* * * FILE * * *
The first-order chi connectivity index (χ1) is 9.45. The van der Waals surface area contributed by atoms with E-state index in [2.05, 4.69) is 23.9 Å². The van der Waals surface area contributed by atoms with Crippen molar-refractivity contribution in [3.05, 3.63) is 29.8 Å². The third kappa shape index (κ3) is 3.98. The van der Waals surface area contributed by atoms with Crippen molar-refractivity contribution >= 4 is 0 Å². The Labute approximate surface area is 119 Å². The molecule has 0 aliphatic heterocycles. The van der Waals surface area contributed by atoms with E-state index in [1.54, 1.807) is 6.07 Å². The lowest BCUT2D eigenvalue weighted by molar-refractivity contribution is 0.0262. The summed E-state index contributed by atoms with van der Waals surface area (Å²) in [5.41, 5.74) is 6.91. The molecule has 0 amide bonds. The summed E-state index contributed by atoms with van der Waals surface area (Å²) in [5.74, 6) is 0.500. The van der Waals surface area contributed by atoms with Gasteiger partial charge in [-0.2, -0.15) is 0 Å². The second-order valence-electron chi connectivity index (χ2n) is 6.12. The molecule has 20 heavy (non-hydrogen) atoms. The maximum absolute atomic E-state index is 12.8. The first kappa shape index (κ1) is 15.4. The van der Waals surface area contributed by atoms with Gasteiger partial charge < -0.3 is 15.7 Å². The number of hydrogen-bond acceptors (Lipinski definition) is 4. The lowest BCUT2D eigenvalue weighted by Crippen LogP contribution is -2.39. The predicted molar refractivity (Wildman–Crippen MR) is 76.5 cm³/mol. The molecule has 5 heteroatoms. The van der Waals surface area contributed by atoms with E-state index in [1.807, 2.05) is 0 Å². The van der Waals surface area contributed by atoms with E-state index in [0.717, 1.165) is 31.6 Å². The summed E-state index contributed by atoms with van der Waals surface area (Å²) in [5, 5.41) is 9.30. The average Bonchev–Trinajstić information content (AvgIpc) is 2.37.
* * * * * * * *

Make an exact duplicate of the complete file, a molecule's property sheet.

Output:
The first-order chi connectivity index (χ1) is 9.45. The van der Waals surface area contributed by atoms with E-state index in [2.05, 4.69) is 23.9 Å². The van der Waals surface area contributed by atoms with Crippen molar-refractivity contribution in [3.05, 3.63) is 29.8 Å². The third kappa shape index (κ3) is 3.98. The van der Waals surface area contributed by atoms with Crippen molar-refractivity contribution >= 4 is 0 Å². The Labute approximate surface area is 119 Å². The molecule has 0 aliphatic heterocycles. The van der Waals surface area contributed by atoms with E-state index in [1.54, 1.807) is 6.07 Å². The lowest BCUT2D eigenvalue weighted by molar-refractivity contribution is 0.0262. The summed E-state index contributed by atoms with van der Waals surface area (Å²) in [5.41, 5.74) is 6.91. The molecule has 0 amide bonds. The summed E-state index contributed by atoms with van der Waals surface area (Å²) in [5.74, 6) is 0.500. The van der Waals surface area contributed by atoms with Gasteiger partial charge in [-0.2, -0.15) is 0 Å². The second-order valence-electron chi connectivity index (χ2n) is 6.12. The molecule has 20 heavy (non-hydrogen) atoms. The maximum absolute atomic E-state index is 12.8. The first kappa shape index (κ1) is 15.4. The van der Waals surface area contributed by atoms with Gasteiger partial charge < -0.3 is 15.7 Å². The number of hydrogen-bond acceptors (Lipinski definition) is 4. The lowest BCUT2D eigenvalue weighted by Crippen LogP contribution is -2.39. The predicted molar refractivity (Wildman–Crippen MR) is 76.5 cm³/mol. The molecule has 5 heteroatoms. The van der Waals surface area contributed by atoms with E-state index in [1.807, 2.05) is 0 Å². The van der Waals surface area contributed by atoms with E-state index in [0.717, 1.165) is 31.6 Å². The summed E-state index contributed by atoms with van der Waals surface area (Å²) in [5, 5.41) is 9.30. The average Bonchev–Trinajstić information content (AvgIpc) is 2.37.